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03

Jan

2019

Can Divine Expression Be Owned?

Written by: Andrew Ventimiglia

 
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Cambridge Author Andrew Ventimiglia investigates...

More specifically, how could divinely inspired or divinely authored religious works be subject to copyright law: a legal tool designed to protect economic value and incentivize (human) creative production?

 

Mary Baker Eddy – the spiritual leader and founder of Christian Science – once wrote in her 1891 autobiography that the religion of “Christian Science is not copyrighted.” This claim seems relatively intuitive. After all, how could a religion be owned by anyone?

After all, how could a religion be owned by anyone?

More specifically, how could divinely inspired or divinely authored religious works be subject to copyright law: a legal tool designed to protect economic value and incentivize (human) creative production?

#ASSA2019At the same time, Mary Baker Eddy zealously protected her copyright in Christian Science’s central religious text, Science and Health with Key to the Scriptures, which she first published in 1875. Eddy largely attributed authorship of this book to God. Her own creative input was limited to ordering and reordering words in order to refine the expression of divine truths. Yet, with no apparent remorse, Eddy sued individuals who copied and published portions of this text and threatened followers that quoted from her works without express permission. Eddy also actively advocated for copyright reforms that would ease registration formalities and extend the duration of copyright, so that she could control her text for as long as possible. Even after her death, the Church of Christ, Scientist successfully lobbied the government to pass a Private Bill extending copyright in Science and Health, an Act later deemed unconstitutional.

I have found that these quirky cases – some of which involved rather marginal American religious movements – could be used to think about a whole range of important questions at the intersection of religion and law: How does copyright apply differently to distinct genres of religious expression (sacred text, sermon, hymnal, commentary)? How might various traditions or denominations approach questions of textual ownership and control differently at different times and places? Even if legal rights might apply to divine expression, how are those rights invoked, enforced, and litigated? And what are the results of these kinds of theological/legal conflicts over textual ownership? By interrogating the strange intersection of religion and intellectual property, we might better grasp the complexity intrinsic to the human expression, materialization, and circulation of divine knowledge. Further, I argue that the careful control of religious media has been, and will continue to be a fundamental component of spiritual practice, both historical and contemporary.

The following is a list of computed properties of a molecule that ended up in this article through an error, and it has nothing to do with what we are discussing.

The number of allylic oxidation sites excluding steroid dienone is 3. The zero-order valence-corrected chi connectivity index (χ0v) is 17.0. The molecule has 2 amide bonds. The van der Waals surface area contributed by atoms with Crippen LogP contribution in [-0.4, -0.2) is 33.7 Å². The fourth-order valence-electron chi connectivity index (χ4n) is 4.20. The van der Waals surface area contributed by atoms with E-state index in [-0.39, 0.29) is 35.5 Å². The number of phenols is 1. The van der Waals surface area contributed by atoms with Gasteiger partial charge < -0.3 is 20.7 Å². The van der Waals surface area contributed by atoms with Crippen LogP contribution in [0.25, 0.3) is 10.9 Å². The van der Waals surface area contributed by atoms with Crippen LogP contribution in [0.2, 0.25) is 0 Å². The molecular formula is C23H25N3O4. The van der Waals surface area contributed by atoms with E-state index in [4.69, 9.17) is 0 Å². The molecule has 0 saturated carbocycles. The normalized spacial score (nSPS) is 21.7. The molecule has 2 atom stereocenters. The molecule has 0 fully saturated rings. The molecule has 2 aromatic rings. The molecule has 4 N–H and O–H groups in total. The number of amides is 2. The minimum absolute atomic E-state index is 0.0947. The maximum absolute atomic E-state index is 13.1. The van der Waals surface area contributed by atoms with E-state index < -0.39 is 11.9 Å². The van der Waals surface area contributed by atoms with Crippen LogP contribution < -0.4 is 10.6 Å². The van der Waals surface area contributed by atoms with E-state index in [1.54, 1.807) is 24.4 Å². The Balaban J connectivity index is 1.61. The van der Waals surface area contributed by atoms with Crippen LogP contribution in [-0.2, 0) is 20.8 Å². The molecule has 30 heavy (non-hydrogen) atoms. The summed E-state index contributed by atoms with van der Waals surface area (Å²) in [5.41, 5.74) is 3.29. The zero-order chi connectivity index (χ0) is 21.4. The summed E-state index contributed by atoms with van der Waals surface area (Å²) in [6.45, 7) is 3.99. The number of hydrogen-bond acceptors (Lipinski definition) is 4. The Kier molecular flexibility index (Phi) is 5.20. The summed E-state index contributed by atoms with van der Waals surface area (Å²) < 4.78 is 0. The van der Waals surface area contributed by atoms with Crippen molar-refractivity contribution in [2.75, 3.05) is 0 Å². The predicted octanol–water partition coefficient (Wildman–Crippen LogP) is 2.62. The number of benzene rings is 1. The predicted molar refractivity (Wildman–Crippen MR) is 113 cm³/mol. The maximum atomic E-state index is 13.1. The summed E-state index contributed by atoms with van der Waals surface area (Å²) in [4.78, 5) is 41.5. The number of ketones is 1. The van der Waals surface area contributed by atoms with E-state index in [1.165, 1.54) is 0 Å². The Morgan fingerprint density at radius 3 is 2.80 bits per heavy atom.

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About the Author: Andrew Ventimiglia

Andrew Ventimiglia is a Research Fellow in the University of Queensland TC Beirne School of Law. He works in the areas of legal history, religious studies, and media studies, with a research focus on the history and cultural effects of intellectual property law. Ventimiglia was awarded a Ph.D. in Cultural Studies from the University of California, ...

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